Travel Insurance Info Session Video FAQ | AMA Travel

Travel Insurance Information Session Video

Travel Insurance Information Session Video

QUESTIONS ABOUT TRAVEL INSURANCE?

Travel medical insurance is a confusing topic. What’s the best plan for you? How are the prices set? And how is anyone supposed to understand all of this crazy insurance babble?

Lucky for you (and for us), AMA has Pam Murray.

Pam is our travel insurance expert. Because she’s been doing this for so long, she’ll know your questions before you even have them. That’s why Pam travels across Alberta to hold information sessions to help our members discover all the benefits they receive with travel insurance plans and what makes AMA’s travel insurance different.

We’ve recorded one of Pam’s recent sessions and had her answer a few frequently asked questions so you can see her expertise in action. To have your questions answered in person, watch for when she’s coming to your town!



Want more information on travel medical insurance?

View our travel insurance plans or contact one of our travel specialists.


Pam Murray, Travel Insurance Manager - Calgary Main

Pam is an insurance industry veteran. With more than 25 years translating insurance terminology into plain-as-day language, she understands issues from the client’s perspective and helps clarify their needs. In short, Pam’s got you covered.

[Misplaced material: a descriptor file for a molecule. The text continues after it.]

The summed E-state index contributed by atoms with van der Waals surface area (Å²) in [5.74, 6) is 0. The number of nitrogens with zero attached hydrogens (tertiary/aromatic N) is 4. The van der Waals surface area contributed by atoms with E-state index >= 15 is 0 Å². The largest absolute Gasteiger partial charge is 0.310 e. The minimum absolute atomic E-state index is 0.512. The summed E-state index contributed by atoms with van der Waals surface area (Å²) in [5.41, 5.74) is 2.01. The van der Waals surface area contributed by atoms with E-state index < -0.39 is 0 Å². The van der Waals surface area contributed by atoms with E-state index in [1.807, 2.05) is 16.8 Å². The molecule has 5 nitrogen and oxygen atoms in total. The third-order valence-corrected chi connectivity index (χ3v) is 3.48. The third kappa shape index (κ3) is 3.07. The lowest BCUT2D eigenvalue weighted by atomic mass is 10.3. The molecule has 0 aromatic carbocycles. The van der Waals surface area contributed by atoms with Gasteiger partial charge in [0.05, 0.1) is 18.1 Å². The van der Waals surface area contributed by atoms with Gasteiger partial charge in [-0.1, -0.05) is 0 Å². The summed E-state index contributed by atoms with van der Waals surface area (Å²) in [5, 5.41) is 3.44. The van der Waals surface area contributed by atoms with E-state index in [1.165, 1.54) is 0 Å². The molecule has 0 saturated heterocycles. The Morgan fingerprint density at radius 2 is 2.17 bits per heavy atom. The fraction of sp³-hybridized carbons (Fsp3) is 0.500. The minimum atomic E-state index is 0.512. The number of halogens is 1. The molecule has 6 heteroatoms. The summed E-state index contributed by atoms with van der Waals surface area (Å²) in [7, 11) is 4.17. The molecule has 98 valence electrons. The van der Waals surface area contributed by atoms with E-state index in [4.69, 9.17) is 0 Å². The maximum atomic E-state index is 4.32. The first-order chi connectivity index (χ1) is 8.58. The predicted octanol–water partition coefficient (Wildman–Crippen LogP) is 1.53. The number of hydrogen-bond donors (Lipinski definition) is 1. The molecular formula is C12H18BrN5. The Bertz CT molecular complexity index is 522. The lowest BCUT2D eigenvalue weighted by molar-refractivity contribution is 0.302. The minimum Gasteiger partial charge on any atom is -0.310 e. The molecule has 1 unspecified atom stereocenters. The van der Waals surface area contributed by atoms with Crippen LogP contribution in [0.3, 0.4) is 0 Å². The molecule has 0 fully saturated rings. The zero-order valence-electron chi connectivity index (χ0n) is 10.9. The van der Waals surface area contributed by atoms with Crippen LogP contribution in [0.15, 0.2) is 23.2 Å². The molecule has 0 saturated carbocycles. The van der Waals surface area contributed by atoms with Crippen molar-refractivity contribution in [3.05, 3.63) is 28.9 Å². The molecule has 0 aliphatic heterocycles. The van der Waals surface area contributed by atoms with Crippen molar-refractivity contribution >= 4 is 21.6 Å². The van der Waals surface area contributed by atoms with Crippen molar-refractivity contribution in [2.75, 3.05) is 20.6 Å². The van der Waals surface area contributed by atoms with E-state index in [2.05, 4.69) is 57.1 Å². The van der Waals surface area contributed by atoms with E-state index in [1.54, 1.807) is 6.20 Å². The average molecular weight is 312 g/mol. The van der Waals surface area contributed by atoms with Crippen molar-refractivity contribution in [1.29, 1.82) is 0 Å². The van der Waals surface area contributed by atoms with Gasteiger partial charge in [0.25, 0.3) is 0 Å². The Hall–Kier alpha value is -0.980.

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Frequently Asked Questions

Have more travel insurance questions? Contact a travel insurance specialist.

If my blood pressure medication changes, does that mean I have no coverage for a heart attack?

Your individual health history would dictate that answer. Because high blood pressure is a cardiovascular condition and not a heart condition, they are not automatically linked, unless your doctor and your health history say otherwise. Many people have high blood pressure without a heart condition, and some have heart troubles who don’t have blood pressure issues, so again, it depends on the individual.

What makes AMA any different from any other insurance company? Aren’t they all looking to deny claims?

Our travel insurance provider, Orion Travel Insurance, is owned by AMA and CAASCO.


Their mandate is to:

  • cover as many members as possible
  • with good coverage
  • while offering great service
  • at a fair rate

Our goal is to support the members. We have a very low denial rate, as we have a straightforward medical questionnaire and our policy is structured to cover the usual expenses incurred when someone is traveling and experiences an emergency. However, this doesn’t mean that all claims are paid just because you are a member.

Because I’ve had a bypass, I’ve heard you won’t cover me anymore.

While a heart bypass is referenced on our medical questionnaire, that doesn’t mean we won’t insure you. Those who have had a bypass will be directed to our underwriting department. They will ask another series of questions to determine whether we will accept the risk and offer coverage.

We also have package policies that include medical insurance. These don’t require a medical questionnaire, but does have a limit for both the age of the insured and the duration of the trip. This could always be explored as an option.

Doesn’t Alberta Health Care coverage cover me enough while I travel?

AHC does insure you when you travel within Canada, but there are many expenses not covered by AHC. These include ambulance expenses – both ground and air ambulance – expenses for family member to be flown to your bedside, return of vehicle, and repatriation of remains, to name just a few.